There’s a tactic that we self-imagined reasonables are prone to, and it just kills me, especially when I do it, and I too-often do. It’s the Knee-Jerk Middle. A controversy erupts, and we, in an effort to show how reasonable we are, declare that the truth lies “somewhere in the middle.”
Sometimes it does, of course. But just as often, it’s a pose that helps us avoid taking a position.
There was a lot of this going on Thursday, which (in case you’ve been living under a rock) was Everybody Draw Muhammad Day (EDMD), a day on which all are encouraged to answer violence with nonviolent action by simply drawing a picture.
It’s wrong for Islamic extremists to kill those who draw the Prophet, say the reasonable middlists, but it’s also wrong to offend for the sake of offense by intentionally violating the rule against drawing the Prophet. So a pox on both houses. It’s the way to appear reasonable without the bother of doing any real thinking or offering an alternative. I consider free expression to be not just fun and interesting but essential to progress. There exists a serious threat to free expression. If not EDMD, what response is best?
The focus on the extremes avoids the much more interesting conflict between regular old Islam, which forbids depictions of Muhammad (not just among Muslims, but by anyone anywhere) and people who find silly the idea that any group can dream up a prohibition and enforce it on the planet (“Respect our Prophet!” demands the FB Group Against ‘Everybody Draw Mohammed Day’).
Add the violence perpetrated against those who ignore the prohibition, and ignoring it is about much more than “offense for the sake of it.” The idea has then gone from silly to obscene, at which point I’d say challenging it becomes a moral imperative.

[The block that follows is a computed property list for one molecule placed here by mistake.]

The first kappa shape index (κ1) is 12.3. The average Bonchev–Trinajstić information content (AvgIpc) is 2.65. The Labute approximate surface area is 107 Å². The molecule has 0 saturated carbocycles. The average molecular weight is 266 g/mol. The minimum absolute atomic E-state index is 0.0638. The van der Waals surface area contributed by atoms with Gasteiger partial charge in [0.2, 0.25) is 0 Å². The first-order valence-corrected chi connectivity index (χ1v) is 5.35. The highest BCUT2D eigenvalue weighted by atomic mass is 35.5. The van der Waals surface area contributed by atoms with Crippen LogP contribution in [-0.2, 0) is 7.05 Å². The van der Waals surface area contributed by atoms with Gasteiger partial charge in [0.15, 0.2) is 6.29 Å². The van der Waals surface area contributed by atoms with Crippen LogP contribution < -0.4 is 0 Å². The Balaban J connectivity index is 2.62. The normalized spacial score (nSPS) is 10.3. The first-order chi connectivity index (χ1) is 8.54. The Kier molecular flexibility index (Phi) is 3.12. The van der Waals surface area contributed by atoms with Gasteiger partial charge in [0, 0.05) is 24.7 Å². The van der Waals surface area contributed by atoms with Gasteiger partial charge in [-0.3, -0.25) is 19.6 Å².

I may be wrong about that. But don’t try to keep me from raising the question in the first place.
Everybody Draw Muhammad Day raises fascinating and worthwhile questions, my favorite kind. Add to that the fact that it’s silly for any primate to think any other primate is obligated to get moony over the same things. Sprinkle on a bit of collective courage in diluting the fatwa (“I am Spartacus!”) and I’d say you’ve got yourself a thing well worth doing.
It would be nice if we’d all do it thoughtfully and well, but we are what we are, and many have taken the opportunity to depict Muhammad grotesquely. I don’t prefer these because they confuse the issue. Far better have been a handful of drawings from the day that test the question itself in creative ways. For a collection of those [plus some that stupidly muddy the message], plus every other point I had planned to make, damn him, click over to Friendly Atheist.
Not all opposition to Everybody Draw Muhammad Day was knee-jerk middlism, of course. So for those who opposed it, a question:
Members of one culture insisted that those of another culture set aside one if their highest values (free expression) out of respect for a value of their own (non-depiction of Muhammad). A few responded with violence, and the threat of it continues. What response do you think would have been more appropriate?
UPDATE: A terrific conversation in the comments, on Facebook, and elsewhere has me clarifying my position. I should have made a much clearer statement against grotesque, racist, or intentionally repugnant depictions of Muhammad. They don’t just “confuse the issue”; they fuel hatred and misunderstanding, and while supporting the right to do it, I condemn the choice.
This critique goes to my heart. I am on record criticizing (e.g.) moderate Christians for not speaking out more forcefully against those who do harm in the name of their faith. By failing to directly address the ways in which EDMD was used to further the cause of hatred and misunderstanding — by saying, in essence, “Yeah yeah, some people are doing this stupidly, but back to my point…” — I am guilty of precisely the same lapse. Thanks for setting me straight(er).
I’m a bit of a fundamentalist when it comes to free speech, and that includes stupid speech. But that position can cause me to gloss over other valid concerns. I think I’m coming out of this EDMD thing re-convinced that mass actions of this kind are nearly impossible to pull off effectively because of the difficulty of controlling message and method. They are a victory for free speech that often loses so many other battles they may not be worth doing.
ADDED MAY 21: A fascinating article recommended by a friend in Malaysia.